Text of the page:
A generation ago, a brand new sound could be heard on playgrounds around the globe, as kids swung imaginary light sabers during mock battles between the Empire and the Rebels.
That sound became one of the most memorable aural cues from a film that set the world of audio post-production, well, on its ear — and ever since, sound pros have been working hard to develop signature sounds that cue audiences into an imminent event, be it emotional or action-oriented.
Or, as in the case of last year’s “Star Trek,” remind them that while space may be the final frontier, they’ve been there before.
“This film is laced with iconic sounds that are derivative of the original TV series,” remarks supervising sound editor Mark Stoeckinger. “We never included the exact same sound, but we were given inspiration from (the series) or got ideas from it.”
In fact, the “Star Trek” sound team went back and listened to the sounds from the 1960s TV series (the library is available on CD) and the franchise’s previous films to closely mimic door and background aural ambiances in the Enterprise as well as other beep and button sounds.
Then Ben Burtt was brought in. “He was tasked with getting us a little more iconic in our sound and be even more exacting,” Stoeckinger explains. “We had modernized some sounds that sounded great, but we wanted to make sure they made sense for the people that knew the series.”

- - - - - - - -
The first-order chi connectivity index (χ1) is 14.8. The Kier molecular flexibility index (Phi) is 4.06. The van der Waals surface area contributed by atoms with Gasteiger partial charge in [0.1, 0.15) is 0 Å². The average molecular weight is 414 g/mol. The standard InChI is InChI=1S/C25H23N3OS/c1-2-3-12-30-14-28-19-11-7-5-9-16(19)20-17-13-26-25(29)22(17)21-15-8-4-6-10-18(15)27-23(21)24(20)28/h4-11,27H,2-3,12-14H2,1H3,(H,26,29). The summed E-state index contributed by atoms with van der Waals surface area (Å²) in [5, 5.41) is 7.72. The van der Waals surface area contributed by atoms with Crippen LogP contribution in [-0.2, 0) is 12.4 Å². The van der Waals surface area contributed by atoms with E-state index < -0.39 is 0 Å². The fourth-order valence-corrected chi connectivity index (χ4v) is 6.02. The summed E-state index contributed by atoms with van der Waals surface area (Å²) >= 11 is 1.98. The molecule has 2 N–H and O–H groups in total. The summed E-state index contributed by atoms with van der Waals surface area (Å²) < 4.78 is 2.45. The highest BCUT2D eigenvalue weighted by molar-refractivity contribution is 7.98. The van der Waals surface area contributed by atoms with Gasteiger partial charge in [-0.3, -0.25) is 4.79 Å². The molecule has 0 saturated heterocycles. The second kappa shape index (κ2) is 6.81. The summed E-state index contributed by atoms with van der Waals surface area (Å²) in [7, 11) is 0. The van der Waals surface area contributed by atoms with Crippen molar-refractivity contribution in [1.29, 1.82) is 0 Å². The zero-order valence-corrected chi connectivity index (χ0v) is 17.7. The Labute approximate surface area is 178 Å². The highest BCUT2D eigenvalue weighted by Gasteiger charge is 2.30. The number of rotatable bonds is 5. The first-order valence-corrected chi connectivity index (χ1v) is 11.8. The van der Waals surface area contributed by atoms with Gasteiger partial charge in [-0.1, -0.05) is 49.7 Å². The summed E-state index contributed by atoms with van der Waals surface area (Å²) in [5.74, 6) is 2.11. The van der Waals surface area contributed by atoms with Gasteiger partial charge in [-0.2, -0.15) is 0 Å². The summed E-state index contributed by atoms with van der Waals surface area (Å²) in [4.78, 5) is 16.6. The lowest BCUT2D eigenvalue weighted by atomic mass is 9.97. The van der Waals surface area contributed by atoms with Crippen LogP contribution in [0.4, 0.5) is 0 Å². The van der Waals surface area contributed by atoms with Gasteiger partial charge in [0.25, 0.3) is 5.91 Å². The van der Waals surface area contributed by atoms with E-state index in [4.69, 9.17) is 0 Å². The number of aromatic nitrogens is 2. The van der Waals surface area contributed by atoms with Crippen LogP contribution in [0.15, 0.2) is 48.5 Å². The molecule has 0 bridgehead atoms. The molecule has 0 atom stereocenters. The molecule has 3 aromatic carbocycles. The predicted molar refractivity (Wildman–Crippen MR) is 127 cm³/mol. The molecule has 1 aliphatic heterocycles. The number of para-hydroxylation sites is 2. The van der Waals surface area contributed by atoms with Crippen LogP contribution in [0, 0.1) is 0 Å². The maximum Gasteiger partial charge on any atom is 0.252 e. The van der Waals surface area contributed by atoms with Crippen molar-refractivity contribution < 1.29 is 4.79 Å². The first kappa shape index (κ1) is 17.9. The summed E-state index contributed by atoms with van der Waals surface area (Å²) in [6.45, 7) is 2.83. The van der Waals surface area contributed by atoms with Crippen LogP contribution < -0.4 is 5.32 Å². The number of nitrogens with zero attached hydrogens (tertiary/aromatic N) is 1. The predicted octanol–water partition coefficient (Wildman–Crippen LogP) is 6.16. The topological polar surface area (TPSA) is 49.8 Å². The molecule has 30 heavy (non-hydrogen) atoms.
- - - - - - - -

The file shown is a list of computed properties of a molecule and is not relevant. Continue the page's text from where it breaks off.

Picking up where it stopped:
Where the “Star Trek” crew had to worry about generations of fans, re-recording mixer Greg P. Russell and supervising sound editor Erik Aadahl had to be concerned about rabid fans when they started to work on “Transformers: Revenge of the Fallen.”
Supervising sound editor Aadahl wasn’t intimidated. “It was fun for me,” he says. “I was a fan of ‘Transformers’ growing up and I didn’t want to throw all that history and lore out the window. We needed to pay homage to (the classic Transformers” sound) and reference that, but beyond that, we kind of felt we had complete creative freedom.”
To that end, the Transformers 2 sound team created unique sounds for all of the “characters” that provided critical information while telling the story. “We tried to create the soul of these robots, their personalities,” Aadahl says. “When you hear the Fallen, you should, just on a subconscious level, feel danger. That’s part of the challenge, finding a sound that conjures up those emotions.”
For a character like Max Records in “Where the Wild Things Are,” supervising sound editor Ren Klyce explains that “We had to create the isolation of his world and the feeling of being alone and lonely. At the very beginning there are a lot of sounds of happiness happening elsewhere, and then we hear the isolation of the wind as he’s building his igloo. That is the sound that sets Max apart from everyone else.”